By Gaby Galvin
April 21, 2021 at 4:18 pm ET
Reps. Judy Chu (D-Calif.) and Adrian Smith (R-Neb.) are set to reintroduce the legislation Thursday.
Chu said she’s “encouraged” by the bipartisan support and hopes the bill will pass on its own, but that it could also be wrapped into a larger package later in the year.
A bipartisan pair of House lawmakers will reintroduce legislation Thursday to make it easier for Medicare to pay for peer support specialists — a group mental health advocates describe as underutilized in the mental health workforce.
The bill, obtained by Morning Consult and set to be introduced by Reps. Judy Chu (D-Calif.) and Adrian Smith (R-Neb.), would clarify that services provided by certified peer support specialists — people in recovery for mental health or substance use disorders who often work alongside clinicians to help patients struggling with similar issues — can be reimbursed through Medicare.
Advocates for the bill say it’s currently unclear whether Medicare will cover peer support, meaning clinicians may not be referring patients who could benefit from these services or billing for them when they do. In most states, Medicaid reimburses for peer support services for patients with substance use disorder, but Medicare’s coverage for mental and behavioral health care is more opaque.
“There aren’t many who recognize what a peer support counselor even is,” Chu, a member of the House Ways and Means health subcommittee and a clinical psychologist, said in an interview. She added that “there is a stigma against using mental health services, but peer support” can make it easier for people who are struggling to get help.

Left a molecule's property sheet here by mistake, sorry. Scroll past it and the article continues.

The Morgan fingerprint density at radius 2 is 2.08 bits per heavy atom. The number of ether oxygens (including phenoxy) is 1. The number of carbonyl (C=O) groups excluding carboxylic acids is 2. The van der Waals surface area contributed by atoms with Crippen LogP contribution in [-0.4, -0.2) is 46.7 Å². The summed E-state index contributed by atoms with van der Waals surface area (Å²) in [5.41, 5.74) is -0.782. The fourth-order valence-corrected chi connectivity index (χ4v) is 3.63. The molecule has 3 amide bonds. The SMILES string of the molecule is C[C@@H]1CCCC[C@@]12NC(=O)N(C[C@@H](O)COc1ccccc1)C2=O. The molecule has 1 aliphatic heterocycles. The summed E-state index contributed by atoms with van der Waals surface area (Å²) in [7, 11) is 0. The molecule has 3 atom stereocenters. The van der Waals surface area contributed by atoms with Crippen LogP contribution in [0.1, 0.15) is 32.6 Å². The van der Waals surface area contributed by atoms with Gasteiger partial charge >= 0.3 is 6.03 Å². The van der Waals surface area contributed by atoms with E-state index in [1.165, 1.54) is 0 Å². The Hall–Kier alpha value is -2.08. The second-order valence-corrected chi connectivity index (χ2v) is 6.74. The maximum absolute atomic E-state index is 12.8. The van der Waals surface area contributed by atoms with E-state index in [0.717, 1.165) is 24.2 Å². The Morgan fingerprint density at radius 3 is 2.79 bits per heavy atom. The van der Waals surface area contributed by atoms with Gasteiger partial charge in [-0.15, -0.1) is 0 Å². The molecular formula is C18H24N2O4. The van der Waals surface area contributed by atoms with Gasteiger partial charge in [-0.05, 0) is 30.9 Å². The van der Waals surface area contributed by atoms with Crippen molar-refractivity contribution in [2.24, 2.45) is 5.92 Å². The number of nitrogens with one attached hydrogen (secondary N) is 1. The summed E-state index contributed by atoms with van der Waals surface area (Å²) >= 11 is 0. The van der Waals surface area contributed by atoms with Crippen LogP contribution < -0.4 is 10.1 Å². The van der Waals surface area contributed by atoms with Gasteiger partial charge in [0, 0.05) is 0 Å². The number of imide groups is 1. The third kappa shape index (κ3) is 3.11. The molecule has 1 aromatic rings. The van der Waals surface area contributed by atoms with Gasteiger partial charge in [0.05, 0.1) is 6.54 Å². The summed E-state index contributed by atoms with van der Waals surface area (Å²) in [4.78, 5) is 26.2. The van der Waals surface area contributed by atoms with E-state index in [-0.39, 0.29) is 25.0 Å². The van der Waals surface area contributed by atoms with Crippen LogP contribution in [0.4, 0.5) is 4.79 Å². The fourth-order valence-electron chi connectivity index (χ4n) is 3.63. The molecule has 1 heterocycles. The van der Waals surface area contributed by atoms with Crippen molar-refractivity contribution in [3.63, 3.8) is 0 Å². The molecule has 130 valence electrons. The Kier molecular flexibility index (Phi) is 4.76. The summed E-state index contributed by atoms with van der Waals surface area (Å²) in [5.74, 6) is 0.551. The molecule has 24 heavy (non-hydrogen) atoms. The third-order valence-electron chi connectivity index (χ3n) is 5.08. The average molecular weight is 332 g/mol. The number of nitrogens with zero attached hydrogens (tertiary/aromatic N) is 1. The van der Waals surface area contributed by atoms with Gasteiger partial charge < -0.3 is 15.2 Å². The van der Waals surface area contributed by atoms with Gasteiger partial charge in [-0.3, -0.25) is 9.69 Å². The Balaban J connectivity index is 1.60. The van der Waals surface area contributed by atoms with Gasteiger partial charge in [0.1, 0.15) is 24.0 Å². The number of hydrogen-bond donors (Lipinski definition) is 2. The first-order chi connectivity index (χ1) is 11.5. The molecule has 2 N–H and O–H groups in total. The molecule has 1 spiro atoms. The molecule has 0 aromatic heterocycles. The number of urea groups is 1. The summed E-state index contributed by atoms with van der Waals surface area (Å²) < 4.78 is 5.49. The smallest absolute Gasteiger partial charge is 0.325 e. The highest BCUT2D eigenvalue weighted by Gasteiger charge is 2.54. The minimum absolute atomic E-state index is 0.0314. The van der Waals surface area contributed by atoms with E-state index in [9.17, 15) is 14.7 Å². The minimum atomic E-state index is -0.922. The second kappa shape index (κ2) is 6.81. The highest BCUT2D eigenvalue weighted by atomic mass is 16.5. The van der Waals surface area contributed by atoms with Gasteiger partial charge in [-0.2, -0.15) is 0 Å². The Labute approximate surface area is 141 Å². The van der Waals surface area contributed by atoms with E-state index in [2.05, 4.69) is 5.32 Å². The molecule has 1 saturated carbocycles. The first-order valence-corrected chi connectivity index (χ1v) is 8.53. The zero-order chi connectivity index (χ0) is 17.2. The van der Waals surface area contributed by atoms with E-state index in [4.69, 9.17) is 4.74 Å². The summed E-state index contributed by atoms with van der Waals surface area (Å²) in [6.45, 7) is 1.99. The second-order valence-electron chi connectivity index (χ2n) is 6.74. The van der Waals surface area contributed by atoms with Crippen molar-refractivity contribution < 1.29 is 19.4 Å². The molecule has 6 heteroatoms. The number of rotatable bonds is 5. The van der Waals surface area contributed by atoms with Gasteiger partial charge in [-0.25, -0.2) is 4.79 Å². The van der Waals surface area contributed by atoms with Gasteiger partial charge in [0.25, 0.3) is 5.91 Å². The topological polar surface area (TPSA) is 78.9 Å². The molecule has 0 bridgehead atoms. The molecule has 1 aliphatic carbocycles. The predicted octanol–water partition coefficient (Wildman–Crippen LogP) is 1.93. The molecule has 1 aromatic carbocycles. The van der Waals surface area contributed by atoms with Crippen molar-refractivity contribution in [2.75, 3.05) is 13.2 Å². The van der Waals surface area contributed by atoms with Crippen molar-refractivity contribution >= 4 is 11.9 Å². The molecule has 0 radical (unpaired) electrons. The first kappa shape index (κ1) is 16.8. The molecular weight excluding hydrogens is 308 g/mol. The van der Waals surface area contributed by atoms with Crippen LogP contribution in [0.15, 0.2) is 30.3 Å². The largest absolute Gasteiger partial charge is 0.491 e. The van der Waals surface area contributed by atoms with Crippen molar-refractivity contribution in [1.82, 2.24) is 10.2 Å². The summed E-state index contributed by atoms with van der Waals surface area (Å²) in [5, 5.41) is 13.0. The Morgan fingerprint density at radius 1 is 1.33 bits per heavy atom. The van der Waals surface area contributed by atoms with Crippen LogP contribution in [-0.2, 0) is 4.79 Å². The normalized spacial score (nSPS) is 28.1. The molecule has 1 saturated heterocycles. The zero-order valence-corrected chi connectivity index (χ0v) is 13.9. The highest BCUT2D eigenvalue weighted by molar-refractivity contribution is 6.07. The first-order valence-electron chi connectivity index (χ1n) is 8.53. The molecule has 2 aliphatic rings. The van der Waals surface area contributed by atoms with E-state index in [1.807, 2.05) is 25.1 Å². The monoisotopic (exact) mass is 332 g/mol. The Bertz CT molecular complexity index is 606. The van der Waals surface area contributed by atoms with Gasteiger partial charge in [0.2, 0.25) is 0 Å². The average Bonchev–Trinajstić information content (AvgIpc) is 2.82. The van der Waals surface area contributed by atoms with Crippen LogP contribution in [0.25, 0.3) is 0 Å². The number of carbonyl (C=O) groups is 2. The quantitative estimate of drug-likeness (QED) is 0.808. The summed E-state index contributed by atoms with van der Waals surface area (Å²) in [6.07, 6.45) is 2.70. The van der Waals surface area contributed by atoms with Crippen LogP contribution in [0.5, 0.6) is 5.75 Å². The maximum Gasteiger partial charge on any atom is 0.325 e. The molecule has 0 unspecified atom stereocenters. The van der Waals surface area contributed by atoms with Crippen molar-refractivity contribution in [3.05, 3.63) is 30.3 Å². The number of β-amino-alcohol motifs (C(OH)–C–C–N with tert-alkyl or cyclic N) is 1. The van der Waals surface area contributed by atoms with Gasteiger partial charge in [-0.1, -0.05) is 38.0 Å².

The new bill, dubbed the “Promoting Effective and Empowering Recovery Services in Medicare Act of 2021,” or the PEERS Act, would require peer support specialists to work with clinicians. Advocates hope it would prompt more providers to take advantage of the services, particularly in the primary care setting.
The PEERS bill could also help address a workforce issue: Peer support specialists are “not paid a living wage in many states,” said Caren Howard, director of policy and advocacy at Mental Health America, which worked on the legislation with Chu’s and Smith’s offices.
“We think that by having Medicare bill, there will be a national standard set for how much to pay peers, and then it will be a lot more attractive for commercial insurance companies to follow suit,” Howard said. The ultimate goal is for all health plans to cover peer support services “in the same way that a provider can be reimbursed for doing a mental health screening,” she said.
The bill comes as lawmakers increasingly look to address the mental health toll of the COVID-19 pandemic. Thirty-five percent of adults are reporting symptoms of anxiety or depression, according to the latest data from the Centers for Disease Control and Prevention, while access to treatment remains spotty.
“Mental health services are critically important across America, and COVID-19 has made the need for mental health care even more prevalent,” Smith said in an email.
Chu and Smith first introduced the PEERS bill last year. Chu said she’s “encouraged” by the bipartisan support and hopes the bill will pass on its own, but that it could also be wrapped into a larger package later in the year.